Of all the forms of thought policing that the Left uses, the most egregious is the accusation of racism. Of course, racism does exist in both conscious and subconscious forms – given its history of imperialism and slavery, it is truly the West’s Original Sin. But if we overuse the word racism, we dilute its meaning and lose our ability to judge between who is and who is not racist. David Starkey might be prejudiced, but he is in no way analogous to Nick Griffin and the BNP. By labeling Starkey as such, the Left empowers the BNP to claim that its views are both germane to the mainstream Right and the victim of the same kind of thought policing that Starkey suffers. It’s notable that Nick Griffin offered to make Starkey an honorary member of his party after his Newsnight appearance.

In the same way that overuse of the phrase “ethnic cleansing” to describe things that come nowhere near to the historical uniqueness of the Holocaust is offensive, so too is misuse of racism. It dilutes the power of that word, so that an ugly, stupid throwaway line by a politician about Africans is treated with the same seriousness as the Rwandan genocide. It also blinds us to non-political forms of prejudice that genuinely need tackling. The worst is the racism of low expectations – a variety of racial oppression that the Left unwittingly participates in. By constantly asserting that ethnic minorities can’t get ahead because of white bigotry, we often condemn them to a culture of low morale reinforced by shockingly bad schools. Aspiration and Capitalism have historically been far kinder to the poor than therapeutic welfarism.

In short, the Right constantly confuses the meanings of culture and race, but the Left does nothing to help by taking an already toxic debate and poisoning it further with a mix of righteousness and paranoia. And the discussion so rarely actually improves anyone’s lives. Step back from the Starkey vs Penny fight and you see two white figures from the establishment claiming to speak for the disenfranchised. They do not. The only thing that distinguishes their privileged voices is that Laurie Penny shields herself from criticism with the claim that she is being physically and intellectually oppressed by violent patriarchy. To his credit, Starkey’s bombast is more honest, cheerful and self-aware. David Starkey doesn’t care who he offends or what people think about him, and that's why his brand endures. He isn’t just thick skinned – he’s all skin.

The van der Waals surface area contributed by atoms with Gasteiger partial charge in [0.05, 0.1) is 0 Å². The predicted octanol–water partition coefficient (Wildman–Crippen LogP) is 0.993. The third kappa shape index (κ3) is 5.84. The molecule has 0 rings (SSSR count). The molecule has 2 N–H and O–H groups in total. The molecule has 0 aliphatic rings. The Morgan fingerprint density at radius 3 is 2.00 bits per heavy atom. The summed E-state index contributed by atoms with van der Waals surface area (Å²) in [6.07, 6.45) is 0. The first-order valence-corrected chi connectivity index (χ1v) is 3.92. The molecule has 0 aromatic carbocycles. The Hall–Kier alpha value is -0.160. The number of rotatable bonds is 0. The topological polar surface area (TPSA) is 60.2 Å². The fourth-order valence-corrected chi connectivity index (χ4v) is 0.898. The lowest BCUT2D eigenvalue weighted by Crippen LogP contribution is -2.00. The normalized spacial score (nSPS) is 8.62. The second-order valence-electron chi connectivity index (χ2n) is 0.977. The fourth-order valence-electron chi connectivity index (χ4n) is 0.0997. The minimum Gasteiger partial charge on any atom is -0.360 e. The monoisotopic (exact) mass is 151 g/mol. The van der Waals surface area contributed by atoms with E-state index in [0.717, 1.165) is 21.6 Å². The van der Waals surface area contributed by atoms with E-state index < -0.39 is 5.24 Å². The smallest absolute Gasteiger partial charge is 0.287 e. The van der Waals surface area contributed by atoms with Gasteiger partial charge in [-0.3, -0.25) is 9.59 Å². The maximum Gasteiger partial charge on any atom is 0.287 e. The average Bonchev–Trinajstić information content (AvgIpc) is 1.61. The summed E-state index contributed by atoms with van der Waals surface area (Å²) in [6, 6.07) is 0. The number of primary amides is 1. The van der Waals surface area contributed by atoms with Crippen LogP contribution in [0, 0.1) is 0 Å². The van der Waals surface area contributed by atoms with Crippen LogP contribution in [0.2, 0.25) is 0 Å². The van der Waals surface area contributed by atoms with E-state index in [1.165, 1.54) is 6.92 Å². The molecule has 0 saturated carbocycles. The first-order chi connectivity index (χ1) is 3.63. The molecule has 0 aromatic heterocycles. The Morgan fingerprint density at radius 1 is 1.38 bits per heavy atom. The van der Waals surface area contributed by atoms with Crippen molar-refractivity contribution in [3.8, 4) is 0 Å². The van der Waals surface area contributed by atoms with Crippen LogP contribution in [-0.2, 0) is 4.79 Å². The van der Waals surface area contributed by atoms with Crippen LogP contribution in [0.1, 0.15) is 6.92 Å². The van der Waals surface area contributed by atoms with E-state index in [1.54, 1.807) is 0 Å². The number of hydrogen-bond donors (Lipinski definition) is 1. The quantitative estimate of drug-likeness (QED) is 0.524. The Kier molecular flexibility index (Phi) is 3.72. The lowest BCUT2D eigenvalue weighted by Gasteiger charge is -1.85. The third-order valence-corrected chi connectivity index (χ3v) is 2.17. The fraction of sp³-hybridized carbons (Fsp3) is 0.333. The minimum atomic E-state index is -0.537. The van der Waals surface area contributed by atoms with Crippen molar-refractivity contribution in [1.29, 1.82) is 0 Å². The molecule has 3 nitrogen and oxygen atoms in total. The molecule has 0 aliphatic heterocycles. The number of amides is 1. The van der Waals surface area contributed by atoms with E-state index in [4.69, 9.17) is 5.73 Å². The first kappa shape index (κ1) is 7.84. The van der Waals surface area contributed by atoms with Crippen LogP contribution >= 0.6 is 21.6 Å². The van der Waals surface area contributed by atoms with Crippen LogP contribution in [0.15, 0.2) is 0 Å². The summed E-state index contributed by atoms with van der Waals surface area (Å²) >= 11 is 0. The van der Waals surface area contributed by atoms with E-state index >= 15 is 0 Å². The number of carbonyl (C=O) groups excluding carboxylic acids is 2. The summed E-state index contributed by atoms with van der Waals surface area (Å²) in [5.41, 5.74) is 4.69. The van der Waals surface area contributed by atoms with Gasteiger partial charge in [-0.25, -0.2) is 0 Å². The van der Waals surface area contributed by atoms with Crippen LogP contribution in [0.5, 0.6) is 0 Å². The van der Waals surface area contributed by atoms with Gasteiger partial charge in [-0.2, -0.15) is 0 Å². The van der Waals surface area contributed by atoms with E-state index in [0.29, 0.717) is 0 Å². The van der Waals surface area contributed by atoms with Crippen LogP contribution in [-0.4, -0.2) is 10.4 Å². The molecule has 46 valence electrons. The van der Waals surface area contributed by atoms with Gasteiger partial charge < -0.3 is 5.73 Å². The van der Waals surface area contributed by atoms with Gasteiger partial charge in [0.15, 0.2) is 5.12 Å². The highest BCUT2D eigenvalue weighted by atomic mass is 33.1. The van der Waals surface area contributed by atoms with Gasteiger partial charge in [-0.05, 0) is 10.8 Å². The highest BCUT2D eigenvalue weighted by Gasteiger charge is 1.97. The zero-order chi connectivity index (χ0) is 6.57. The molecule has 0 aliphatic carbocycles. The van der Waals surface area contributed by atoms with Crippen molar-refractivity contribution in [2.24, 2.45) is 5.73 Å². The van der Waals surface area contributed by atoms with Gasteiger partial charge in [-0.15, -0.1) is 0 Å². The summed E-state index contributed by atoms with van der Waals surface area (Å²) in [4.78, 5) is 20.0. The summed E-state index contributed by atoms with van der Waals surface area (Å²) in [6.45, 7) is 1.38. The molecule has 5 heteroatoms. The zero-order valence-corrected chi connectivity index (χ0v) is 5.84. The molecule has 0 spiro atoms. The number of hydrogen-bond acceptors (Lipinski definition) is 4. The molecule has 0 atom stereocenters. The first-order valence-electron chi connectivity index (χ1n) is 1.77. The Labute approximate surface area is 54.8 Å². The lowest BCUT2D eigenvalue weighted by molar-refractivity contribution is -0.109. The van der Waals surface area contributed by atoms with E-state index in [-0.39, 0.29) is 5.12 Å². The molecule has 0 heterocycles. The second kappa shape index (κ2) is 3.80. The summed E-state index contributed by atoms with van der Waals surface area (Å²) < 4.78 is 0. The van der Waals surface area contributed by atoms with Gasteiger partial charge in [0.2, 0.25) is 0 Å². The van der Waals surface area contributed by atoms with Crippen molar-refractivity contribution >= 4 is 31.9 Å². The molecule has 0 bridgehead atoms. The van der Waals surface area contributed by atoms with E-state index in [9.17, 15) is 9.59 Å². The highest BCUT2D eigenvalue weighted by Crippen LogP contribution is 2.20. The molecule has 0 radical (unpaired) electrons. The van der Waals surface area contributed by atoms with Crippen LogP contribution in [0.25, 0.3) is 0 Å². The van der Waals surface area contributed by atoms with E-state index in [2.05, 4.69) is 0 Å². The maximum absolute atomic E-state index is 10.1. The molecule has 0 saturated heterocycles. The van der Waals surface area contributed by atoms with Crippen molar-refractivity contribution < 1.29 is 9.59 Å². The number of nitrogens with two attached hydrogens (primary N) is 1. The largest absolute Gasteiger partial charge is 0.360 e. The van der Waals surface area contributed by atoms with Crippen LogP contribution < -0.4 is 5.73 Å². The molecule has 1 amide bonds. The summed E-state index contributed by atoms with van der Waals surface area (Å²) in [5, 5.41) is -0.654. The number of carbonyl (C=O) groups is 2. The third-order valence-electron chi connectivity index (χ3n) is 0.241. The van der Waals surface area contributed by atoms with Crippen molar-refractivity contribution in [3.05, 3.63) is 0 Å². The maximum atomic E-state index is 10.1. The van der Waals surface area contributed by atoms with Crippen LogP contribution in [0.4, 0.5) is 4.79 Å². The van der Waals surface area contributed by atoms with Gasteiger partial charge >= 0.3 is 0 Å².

Britain went to the polls last week, which led to the following conversation with my mother. Me: "What did you think of the elections yesterday?" Mum: "There were elections?" Me: "Yeah." Mum: "O. I was out all day so I missed them." Whenever I want to know what the people of Britain aren’t thinking, I ask my mother. 

The old girl certainly spoke for the majority. In all the parts of the country that hosted elections on Thursday, only 32 percent of people bothered to vote. The dismal turnout was eclipsed by Labour’s landslide victory, but, as Brendan O’Neill argued in the Telegraph, it was surely the more significant story. That the British are so uninterested in politics in the middle of such a terrible recession speaks volumes about the decline of democracy. 

A few years ago, I might have been outraged. Like a lot of young people on the Left, I defined civic engagement by voting. In fact, turning out once every two years to cast a ballot for a complete stranger - who will go on to do (at best) nothing or (at worst) a lot of damage – hardly screams Citizen of the Year Award. There are countless other, better ways to improve the lives of your fellow man, of which the surest is to care for your family. You really want to create good citizens, rebuild the jobs base, and advance educational opportunity, all at no cost to other people? Try homeschooling.